Navigating pet death

Losing a pet can feel akin to losing a member of your family. It’s a deeply personal and emotional journey. Whilst grief and loss of any kind deserves empathy and understanding, unfortunately some people may offer unhelpful comments like “just a cat” or “just a dog” etc. Remember, your feelings are valid, and your grief is real. Allow yourself the time and space to heal.

Although we can’t predict when or how a pet’s passing may occur, having a plan in place can provide a roadmap and a sense of comfort during these difficult times.

With pets becoming an integral part of our families, there is now an entire industry dedicated to end-of-life pet options. You may choose to bury or cremate your pet, and when it comes to pet cremation there are choices to consider. There is individual cremation which ensures that your beloved pet’s ashes are returned to you, or community cremation which is usually a more cost-effective option.

You’ll find a variety of urns available, ranging from traditional to contemporary styles. There is also the option of preserving a small portion of your pet’s ashes in jewellery, providing a meaningful keepsake to hold them close to your heart.

Pet memorialisation services offer additional ways to honour your pet’s memory. You might preserve their paw print or a lock of their hair as a cherished memento. Creating a photo book filled with precious moments spent together can be a beautiful tribute. Other options include wind chimes, a personalised sign for your garden, or a teddy bear embroidered with your pet’s name. Lighting a candle with their name can provide a comforting presence in your home.

While a pet funeral may differ from a traditional human funeral, there are ways to create a meaningful farewell. You might consider holding a farewell service at a special location or gather with family and close friends for a toast to celebrate your pet’s life and their meaning to you.

Grief is a natural response to loss, and it’s essential to give yourself permission to grieve. You may need time off from work or seek support from grief services to help process your emotions. Remember, you are not alone. Lean on your support network, reach out to friends, family, or support groups who can provide comfort and understanding.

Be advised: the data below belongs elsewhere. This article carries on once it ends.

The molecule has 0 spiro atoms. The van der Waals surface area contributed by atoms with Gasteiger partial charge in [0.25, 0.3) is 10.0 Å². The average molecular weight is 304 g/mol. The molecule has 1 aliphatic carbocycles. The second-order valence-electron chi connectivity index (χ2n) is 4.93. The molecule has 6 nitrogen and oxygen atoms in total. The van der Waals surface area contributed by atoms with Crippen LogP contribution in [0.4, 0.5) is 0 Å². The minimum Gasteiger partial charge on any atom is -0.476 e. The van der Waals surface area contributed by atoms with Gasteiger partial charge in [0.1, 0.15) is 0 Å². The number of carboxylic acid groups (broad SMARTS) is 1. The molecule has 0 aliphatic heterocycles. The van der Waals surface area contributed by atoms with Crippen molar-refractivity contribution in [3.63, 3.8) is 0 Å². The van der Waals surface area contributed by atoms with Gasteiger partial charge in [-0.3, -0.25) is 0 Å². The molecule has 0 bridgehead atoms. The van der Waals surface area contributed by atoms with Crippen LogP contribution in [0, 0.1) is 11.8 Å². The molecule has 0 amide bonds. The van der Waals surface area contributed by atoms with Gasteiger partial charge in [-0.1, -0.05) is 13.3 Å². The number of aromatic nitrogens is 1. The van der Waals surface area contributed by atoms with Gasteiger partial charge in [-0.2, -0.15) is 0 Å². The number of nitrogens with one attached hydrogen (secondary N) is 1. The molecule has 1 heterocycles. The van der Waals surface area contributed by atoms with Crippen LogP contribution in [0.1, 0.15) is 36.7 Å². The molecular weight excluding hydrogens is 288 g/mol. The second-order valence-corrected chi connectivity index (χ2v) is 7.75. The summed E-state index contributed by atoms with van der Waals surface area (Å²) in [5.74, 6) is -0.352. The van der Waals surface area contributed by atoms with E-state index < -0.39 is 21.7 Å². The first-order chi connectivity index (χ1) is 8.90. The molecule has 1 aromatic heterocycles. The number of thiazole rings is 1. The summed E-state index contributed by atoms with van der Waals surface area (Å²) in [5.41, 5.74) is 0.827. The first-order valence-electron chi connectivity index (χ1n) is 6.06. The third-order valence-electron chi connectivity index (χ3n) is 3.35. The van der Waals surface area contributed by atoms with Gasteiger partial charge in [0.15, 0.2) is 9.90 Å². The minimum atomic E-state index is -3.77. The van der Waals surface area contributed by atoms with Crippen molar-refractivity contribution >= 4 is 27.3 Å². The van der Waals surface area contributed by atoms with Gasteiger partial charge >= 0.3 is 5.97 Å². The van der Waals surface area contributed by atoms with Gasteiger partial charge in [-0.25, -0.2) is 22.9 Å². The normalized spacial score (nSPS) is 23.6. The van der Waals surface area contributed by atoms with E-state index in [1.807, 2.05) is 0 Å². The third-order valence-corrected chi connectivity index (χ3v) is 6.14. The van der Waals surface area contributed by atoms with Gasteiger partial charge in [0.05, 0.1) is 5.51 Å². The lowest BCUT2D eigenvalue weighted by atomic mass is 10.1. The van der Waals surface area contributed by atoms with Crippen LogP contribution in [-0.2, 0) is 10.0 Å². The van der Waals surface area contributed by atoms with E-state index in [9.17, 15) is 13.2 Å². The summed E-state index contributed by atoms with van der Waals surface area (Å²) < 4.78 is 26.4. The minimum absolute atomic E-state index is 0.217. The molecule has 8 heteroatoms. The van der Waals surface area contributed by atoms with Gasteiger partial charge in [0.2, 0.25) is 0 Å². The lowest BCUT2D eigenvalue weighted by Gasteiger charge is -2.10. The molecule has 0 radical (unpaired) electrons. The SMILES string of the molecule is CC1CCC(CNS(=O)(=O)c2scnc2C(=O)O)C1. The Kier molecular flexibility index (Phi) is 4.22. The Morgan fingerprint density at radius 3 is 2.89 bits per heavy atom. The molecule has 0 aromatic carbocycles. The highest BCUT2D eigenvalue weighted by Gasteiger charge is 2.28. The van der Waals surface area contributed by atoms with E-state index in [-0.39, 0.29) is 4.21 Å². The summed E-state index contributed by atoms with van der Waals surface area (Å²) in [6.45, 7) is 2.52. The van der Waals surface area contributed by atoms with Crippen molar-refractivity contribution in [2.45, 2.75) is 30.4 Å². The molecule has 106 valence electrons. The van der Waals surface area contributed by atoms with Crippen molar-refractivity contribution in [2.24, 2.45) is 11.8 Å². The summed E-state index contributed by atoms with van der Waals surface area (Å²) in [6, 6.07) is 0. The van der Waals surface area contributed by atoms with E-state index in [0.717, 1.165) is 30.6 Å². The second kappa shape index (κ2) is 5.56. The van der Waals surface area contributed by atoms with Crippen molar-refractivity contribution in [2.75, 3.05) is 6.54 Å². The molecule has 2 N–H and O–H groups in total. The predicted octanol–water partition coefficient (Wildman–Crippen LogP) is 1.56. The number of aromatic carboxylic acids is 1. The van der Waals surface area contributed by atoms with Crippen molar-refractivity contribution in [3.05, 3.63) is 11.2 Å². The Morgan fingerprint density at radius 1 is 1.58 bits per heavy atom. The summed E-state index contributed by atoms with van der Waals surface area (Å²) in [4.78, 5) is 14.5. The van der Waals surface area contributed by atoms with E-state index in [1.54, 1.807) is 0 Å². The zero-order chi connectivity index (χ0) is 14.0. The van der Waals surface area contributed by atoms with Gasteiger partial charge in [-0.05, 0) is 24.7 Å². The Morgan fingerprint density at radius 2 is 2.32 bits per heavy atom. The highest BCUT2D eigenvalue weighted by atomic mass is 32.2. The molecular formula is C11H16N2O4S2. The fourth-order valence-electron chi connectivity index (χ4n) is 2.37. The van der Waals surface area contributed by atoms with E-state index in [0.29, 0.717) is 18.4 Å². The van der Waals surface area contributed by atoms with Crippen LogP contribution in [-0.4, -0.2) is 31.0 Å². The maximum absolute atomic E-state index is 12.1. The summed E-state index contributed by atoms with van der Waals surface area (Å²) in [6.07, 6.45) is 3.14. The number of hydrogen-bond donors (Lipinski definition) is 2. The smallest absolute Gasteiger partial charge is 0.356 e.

Personal note from blog author, Jacqui Thomas [director + lawyer]

Our family has always included a dog. I’m what you might call a “dog person”. In primary school I was beyond excited to get my very own canine sidekick, Gypsie. She was a Beagle x Staffy, and her big smiling face and wagging tail with a white tip brought much joy to my life.

In high school we had to make the difficult decision to euthanize Gypsie due to her declining health. I vividly remember sobbing in the vet room, gently patting her as she passed away. In that moment I desperately wished I could fight reality and bring her back to good health.

If you’re currently going through the loss of a pet, please know that I see you and my heart goes out to you.

A child’s first experience with grief often comes from the death of a pet. Providing guidance and understanding to your child during this time is crucial. In our e-book, “Preparing Children for Death and Funerals,” we also cover pet loss, offering valuable insights and resources to assist children in navigating their emotions during this challenging period.

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